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The Southeast False Creek development site comprises 32 hectares of land, seven of which will be temporarily transformed into the Olympic Village during the Games. (CBC)

Taxpayers won't be on the hook for an estimated $60 million in cost overruns on construction of the athletes' village for the Vancouver 2010 Olympic Games, a City of Vancouver official said Monday.

The city doesn't think Millennium Development Corp., responsible for the Southeast False Creek and Olympic Village project, will go bankrupt as a result of its reported financial troubles, said Michael Flanagan, the city's director of real estate services.

"The responsibility clearly falls onto the developer," Flanagan said Monday. "It is their responsibility to deal with project overruns, and the city maintains that position."

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Michael Flanagan of the City of Vancouver says it's the responsibility of Millennium Development Corp. to to address the cost overruns. ((CBC))

There are reports the developer is facing cost overruns estimated at $60 million. Flanagan admitted that the project is not on budget, but the progress of construction is on time.

City officials are watching the situation but are not concerned taxpayers will have to foot the cost overruns, he said.

The Work Less Party, a 2010 Olympics watchdog group, said taxpayers could be hammered by a variety of extra costs.

"There's actually a clause in the city's agreement with Millennium that says, if they are behind schedule, the city will provide the resources to hire more people and hire the equipment," spokesman Chris Shaw said.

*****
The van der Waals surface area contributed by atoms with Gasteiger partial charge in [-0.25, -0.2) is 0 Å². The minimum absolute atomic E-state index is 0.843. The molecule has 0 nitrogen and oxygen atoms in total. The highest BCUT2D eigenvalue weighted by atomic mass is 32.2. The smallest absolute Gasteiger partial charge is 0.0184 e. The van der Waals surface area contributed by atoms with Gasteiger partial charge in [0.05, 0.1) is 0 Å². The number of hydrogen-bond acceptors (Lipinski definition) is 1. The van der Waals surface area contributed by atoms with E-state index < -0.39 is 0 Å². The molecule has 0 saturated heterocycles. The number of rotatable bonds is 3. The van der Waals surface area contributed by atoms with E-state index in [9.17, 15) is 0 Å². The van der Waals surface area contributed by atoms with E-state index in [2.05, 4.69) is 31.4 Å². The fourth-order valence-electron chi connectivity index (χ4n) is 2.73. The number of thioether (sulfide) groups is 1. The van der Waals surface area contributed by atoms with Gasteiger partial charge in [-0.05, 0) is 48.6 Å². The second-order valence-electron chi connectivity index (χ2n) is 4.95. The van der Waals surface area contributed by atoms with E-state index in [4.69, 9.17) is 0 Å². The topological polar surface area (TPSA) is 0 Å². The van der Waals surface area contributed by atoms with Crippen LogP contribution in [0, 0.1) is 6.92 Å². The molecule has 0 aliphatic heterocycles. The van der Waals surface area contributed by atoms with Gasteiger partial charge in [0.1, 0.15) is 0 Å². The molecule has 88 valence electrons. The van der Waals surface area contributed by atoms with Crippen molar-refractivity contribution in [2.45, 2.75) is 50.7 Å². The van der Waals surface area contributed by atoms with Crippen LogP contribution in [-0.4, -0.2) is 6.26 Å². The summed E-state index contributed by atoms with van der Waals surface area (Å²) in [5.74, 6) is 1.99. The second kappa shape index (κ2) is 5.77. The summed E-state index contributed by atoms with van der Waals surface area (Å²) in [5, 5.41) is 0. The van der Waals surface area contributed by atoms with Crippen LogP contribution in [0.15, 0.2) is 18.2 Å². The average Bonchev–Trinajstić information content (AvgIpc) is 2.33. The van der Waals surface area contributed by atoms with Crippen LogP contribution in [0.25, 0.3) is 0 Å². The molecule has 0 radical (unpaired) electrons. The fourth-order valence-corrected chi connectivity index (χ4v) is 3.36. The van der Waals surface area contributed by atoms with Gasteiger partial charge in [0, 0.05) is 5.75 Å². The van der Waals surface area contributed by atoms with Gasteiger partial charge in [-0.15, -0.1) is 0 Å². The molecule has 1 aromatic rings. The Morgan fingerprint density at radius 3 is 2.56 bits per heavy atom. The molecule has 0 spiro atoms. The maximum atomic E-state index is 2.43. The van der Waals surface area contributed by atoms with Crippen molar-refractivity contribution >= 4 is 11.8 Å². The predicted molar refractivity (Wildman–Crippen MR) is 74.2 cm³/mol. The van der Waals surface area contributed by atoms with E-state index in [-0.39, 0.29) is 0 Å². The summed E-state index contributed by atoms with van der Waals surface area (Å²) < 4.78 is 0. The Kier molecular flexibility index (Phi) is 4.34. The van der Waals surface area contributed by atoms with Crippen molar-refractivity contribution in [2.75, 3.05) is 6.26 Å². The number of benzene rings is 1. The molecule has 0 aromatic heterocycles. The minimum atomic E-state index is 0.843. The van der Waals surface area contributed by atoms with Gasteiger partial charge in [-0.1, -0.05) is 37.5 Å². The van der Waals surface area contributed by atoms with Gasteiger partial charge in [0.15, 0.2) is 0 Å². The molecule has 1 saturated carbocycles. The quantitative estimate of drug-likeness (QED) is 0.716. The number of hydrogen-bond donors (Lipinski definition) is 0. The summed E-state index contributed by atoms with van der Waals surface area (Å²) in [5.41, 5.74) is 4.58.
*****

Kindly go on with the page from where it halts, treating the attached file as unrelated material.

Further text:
"If anything goes wrong on this project, and Olympic projects always go over-budget, taxpayers are on the hook for it," he said.

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Chris Shaw of Work Less Party, an 2010 Olympic watchdog group, says taxpayers could be hammered by a variety of extra costs due to the cost overruns. ((CBC))

The Southeast False Creek development site comprises 32 hectares of land, seven of which will be temporarily transformed into the Olympic Village during the Games. The village, which will contain 15 to 20 permanent buildings and other temporary structures, will be a residential community but will also include commercial and retail space.

Flanagan said it's Millennium Development's responsibility to address the cost overruns, but he would not discuss what the city will do in the event the developer runs out of money.

The Urban Development Institute of B.C. is raising concern about the uncertainty of Millennium's financial situation.

"The details we hope for what will happen here is that the details of those cost overruns will be dealt with efficiently," said Maureen Enser, the institute's executive director.

"And there was an expectation that the city and Millennium will move forward and come to some formal agreement shortly," she said.

Millennium Development Corp. cannot be reached for comment Monday.